Here are the strings: publications on the data are not official unless they are blessed by the original person or collaboration that collected the data. Therefore, journals should not accept papers that are not affiliated with the original owners. In cases where data is old enough that it outlived the experiment or the original researchers, the journals should be required to review the paper by panel and not by just a few peer referees. They need a diversity of experts in the field, not just a few people in the field to sign-off on the analysis. The data must be released with all of the filters and calibrations that have been applied clearly documented, and the data source must also be thoroughly documented. If the original instrumentation is still available, it should be made available to the analysts. This latter issue is critical so that instrumental effects can be understood; they often shape the data in unknown or unpredictable ways.

The responsible release of data is a partnership between the original researchers, the public entity using the data, and the journals reviewing the work. Without this partnership, nobody should believe what comes from the new research.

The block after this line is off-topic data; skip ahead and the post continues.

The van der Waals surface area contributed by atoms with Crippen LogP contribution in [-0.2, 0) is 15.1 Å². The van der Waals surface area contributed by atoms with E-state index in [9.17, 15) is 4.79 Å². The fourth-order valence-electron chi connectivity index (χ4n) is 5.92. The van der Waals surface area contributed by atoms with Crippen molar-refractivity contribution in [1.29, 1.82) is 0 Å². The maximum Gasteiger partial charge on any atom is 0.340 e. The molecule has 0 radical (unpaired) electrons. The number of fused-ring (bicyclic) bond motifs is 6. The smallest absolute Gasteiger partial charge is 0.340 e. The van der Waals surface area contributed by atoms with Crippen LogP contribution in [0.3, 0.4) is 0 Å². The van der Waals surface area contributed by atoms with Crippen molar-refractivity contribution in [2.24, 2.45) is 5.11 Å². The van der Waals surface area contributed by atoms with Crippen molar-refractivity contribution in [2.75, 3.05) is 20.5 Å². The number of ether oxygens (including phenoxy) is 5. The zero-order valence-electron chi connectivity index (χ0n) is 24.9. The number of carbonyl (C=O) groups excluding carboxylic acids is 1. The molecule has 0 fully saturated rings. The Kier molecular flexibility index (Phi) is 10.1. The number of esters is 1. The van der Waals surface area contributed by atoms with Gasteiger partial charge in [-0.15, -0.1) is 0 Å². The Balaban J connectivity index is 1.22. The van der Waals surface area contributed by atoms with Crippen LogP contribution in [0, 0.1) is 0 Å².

“Climate-gate” is a window not just on the scientific process, but a means by which scientists themselves can think about the way they conduct their work. The ultimate question – does this change how we think about the climate research itself – still needs to be answered. But I won’t answer it, because I am not a climate researcher. I will say that I am taking personal responsibility for my carbon emissions, because there is no reason I need to produce as much carbon as the world has made me capable of producing. I am conserving water, I am changing my eating habits, and I am using habit and technology to throttle electrical usage.

Check out this analysis of the most held-up “conspiracy” e-mails; it’s fun, and shows what you can learn by thinking deeply about these matters and going even a little bit below the surface (thanks to Randy Scalise for bringing this to my attention):